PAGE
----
Regarding "It's sad and disappointing that the various animals and life sciences and history and anthropology and environment and sustainability and etc. projects have neglected this article for so long, given how central the topic is to humanity..." You might need to select closer allies. I have just added Wikiproject Agriculture to our list (and I assume domestication might be highly important to agriculture, else it would not exist) and am giving thought to adding Wikiproject Forestry and possibly Wikiproject Horticulture & Gardening. (We should consider axing "Plants" and "Animals" as we are simply too far removed from their spheres of interest - this article will never be highly important to such broad topics.) Regarding Archaeology, if you really want some input from them, then perhaps linking into WikiProject Ancient Near East, where the first agriculture and animal husbandry occurred. I would have thought that "Agriculture" and "Mammals" would have been plenty - we need to focus. But if you are really passionate about this subject, then stuff them! - you are a smart man, why not create a Wikiproject Domestication whose scope spans them all? Regards, William Harristalk • 06:42, 28 December 2015 (UTC)
Hi Mac, I just discovered why the other projects may exhibit little interest in this article - take a look at Talk:Selective breeding and the list of related Wikiprojects and their ratings. Poor Domestication misses out. I now propose to you something that might sound extraordinary - the domestication process and the selective breeding process are separate, occurred at different times, and involve different gene expressions (Larson and friends). The first step was domestication, the second step later was selective breeding. ("How do I stop it from biting me?" is a higher-priority question than "Does it come in tan?") I will elaborate further soon, and once we have articulated the difference between the two then the other projects may have a renewed interest. Regards, William Harristalk • 05:25, 29 December 2015 (UTC)
Agreed, these are definitely related but separate topics. I'm not sure how separately we can treat them without WP:NOR danger, though. Some forms of selective breeding would almost certainly have happened from the start ("only one pup in this wolf litter did not try to eat my children by the time it was a juveile, so kill the rest and eat & skin them, then breed the safer one with the safer one we kept from last year"). Early selective breeding would have been entirely for behavior, later for productivity (and related factors – fecundity, hardiness, etc.), only comparatively recently for appearance and for other fine qualities, a pursuit of a post-horticultural aristocracy.  — SMcCandlish ¢ ≽ʌⱷ҅ʌ≼  22:19, 29 December 2015 (UTC)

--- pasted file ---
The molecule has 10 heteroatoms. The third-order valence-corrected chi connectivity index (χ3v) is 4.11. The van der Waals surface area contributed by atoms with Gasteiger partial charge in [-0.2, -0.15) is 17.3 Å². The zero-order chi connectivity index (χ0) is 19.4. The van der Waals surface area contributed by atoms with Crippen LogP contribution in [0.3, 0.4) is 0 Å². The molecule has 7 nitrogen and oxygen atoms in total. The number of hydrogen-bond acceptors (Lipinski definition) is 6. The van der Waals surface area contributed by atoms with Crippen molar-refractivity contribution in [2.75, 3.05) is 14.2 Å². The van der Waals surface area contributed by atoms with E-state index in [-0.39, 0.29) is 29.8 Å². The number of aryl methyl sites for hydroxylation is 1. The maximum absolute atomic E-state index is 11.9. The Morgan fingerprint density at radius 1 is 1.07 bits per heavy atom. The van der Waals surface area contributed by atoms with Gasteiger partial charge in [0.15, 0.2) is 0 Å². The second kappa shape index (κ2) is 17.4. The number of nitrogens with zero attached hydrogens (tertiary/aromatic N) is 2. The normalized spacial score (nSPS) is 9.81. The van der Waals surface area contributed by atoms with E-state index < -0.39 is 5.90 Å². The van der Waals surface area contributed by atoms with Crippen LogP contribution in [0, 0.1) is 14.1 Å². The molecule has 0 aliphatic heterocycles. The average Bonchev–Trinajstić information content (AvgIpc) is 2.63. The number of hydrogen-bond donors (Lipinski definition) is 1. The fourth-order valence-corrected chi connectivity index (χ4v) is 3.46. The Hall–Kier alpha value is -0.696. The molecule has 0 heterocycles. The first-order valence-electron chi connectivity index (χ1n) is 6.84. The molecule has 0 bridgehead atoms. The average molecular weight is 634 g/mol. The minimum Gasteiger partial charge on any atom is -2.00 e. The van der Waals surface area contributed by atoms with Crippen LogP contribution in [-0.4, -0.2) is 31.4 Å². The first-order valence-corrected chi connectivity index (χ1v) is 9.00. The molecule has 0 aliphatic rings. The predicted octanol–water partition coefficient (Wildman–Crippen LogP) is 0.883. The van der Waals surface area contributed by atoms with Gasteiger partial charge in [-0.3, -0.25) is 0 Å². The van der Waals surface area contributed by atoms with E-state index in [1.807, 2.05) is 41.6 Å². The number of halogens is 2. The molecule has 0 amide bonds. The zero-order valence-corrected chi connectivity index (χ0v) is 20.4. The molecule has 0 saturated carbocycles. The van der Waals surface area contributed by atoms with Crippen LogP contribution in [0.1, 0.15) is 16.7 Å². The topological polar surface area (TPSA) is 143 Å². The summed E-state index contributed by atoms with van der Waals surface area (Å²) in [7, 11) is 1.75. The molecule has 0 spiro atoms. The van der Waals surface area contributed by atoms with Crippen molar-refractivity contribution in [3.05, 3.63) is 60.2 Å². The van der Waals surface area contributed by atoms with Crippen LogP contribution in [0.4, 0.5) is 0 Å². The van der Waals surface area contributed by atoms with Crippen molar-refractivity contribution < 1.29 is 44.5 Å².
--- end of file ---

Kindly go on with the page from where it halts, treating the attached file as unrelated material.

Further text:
No issue regarding WP:NOR; it has been stated by much greater minds than mine. It is just a matter of citing them in the article. Regards, William Harristalk • 05:11, 30 December 2015 (UTC)
I have now added a cited and physically supported Domestication Categories section under the Domestication of Animals chapter. I have removed the section titled Degrees for 3 reasons: (1) It is not cited and provides no physical support. (2) People have added lists of their favorite animals to it that is original research - uncited and also very subjective. (3) The scene is now set for the addition of the framework for animal domestication, which conflicts with what is claimed under the unsupported Degrees section. I will post this in the next day or so - it will be a substantial addition to this article. Regards, William Harristalk • 20:31, 17 January 2016 (UTC)
There is no such thing as a "tame" plant, therefore the term relates to animals only. As the chapter Domestication of Animals is the one I have an interest in redeveloping, I have defined the difference (with citations) under that chapter, and deleted the uncited Tame or Domesticated chapter. Please let me know if this is an issue. Regards, William Harristalk • 08:53, 23 January 2016 (UTC)
It verges on a dictionarian distinction, and should be easy to cover in brief, without all that OR about "levels". Much of it wasn't wrong, but it was unsourced, novel analysis. There may even be a source somewhere that addresses this, but until then we don't need that stuff, and should be fine with just some definitional citations distinguishing taming from domestication. Needn't even have a section on it right now. (That said, I actually have heard "tame" or "taming" applied to plants, but it jargonistic term of art for things like carefully directing garden and ornamental plant growth and propagation; it's essentially a metaphor, and not directly comparable to, e.g., taming lions and elephants for circuses).  — SMcCandlish ¢ ≽ʌⱷ҅ʌ≼  01:56, 4 March 2016 (UTC)

"Animals" section[edit]

Additionally, as for the ANIMALS section that has become a monument to Jared Diamond, this work was previously stated by Hale (1969) and Price (1984) - the book titled Guns, Germs and Steel was not the original work. Some editor in the past has done much further work finding citations to support it. I suggest this be considered for some form of rectification as well. William Harristalk • 03:49, 26 December 2015 (UTC)

Agreed, though we're supposed to cite secondary sources like Diamond, not rely entirely on primary source research papers. The problem is mostly in depending on one secondary source, and a populist one, instead of multiple literature reviews.  — SMcCandlish ¢ ≽ʌⱷ҅ʌ≼  05:35, 26 December 2015 (UTC)